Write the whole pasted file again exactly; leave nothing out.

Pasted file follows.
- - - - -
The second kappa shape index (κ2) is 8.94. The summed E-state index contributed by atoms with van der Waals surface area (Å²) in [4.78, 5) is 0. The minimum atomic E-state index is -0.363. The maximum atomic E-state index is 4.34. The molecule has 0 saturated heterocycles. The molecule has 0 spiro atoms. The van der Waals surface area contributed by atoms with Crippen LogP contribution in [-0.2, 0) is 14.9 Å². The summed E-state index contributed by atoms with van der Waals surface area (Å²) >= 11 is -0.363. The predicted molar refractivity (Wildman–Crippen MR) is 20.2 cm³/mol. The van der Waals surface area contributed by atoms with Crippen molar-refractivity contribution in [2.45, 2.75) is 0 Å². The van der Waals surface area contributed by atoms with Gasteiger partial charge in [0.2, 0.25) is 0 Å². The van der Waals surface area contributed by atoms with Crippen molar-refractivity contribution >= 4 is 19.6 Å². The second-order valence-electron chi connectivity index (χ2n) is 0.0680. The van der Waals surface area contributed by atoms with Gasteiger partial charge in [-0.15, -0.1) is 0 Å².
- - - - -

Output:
The second kappa shape index (κ2) is 8.94. The summed E-state index contributed by atoms with van der Waals surface area (Å²) in [4.78, 5) is 0. The minimum atomic E-state index is -0.363. The maximum atomic E-state index is 4.34. The molecule has 0 saturated heterocycles. The molecule has 0 spiro atoms. The van der Waals surface area contributed by atoms with Crippen LogP contribution in [-0.2, 0) is 14.9 Å². The summed E-state index contributed by atoms with van der Waals surface area (Å²) >= 11 is -0.363. The predicted molar refractivity (Wildman–Crippen MR) is 20.2 cm³/mol. The van der Waals surface area contributed by atoms with Crippen molar-refractivity contribution in [2.45, 2.75) is 0 Å². The van der Waals surface area contributed by atoms with Gasteiger partial charge in [0.2, 0.25) is 0 Å². The van der Waals surface area contributed by atoms with Crippen molar-refractivity contribution >= 4 is 19.6 Å². The second-order valence-electron chi connectivity index (χ2n) is 0.0680. The van der Waals surface area contributed by atoms with Gasteiger partial charge in [-0.15, -0.1) is 0 Å².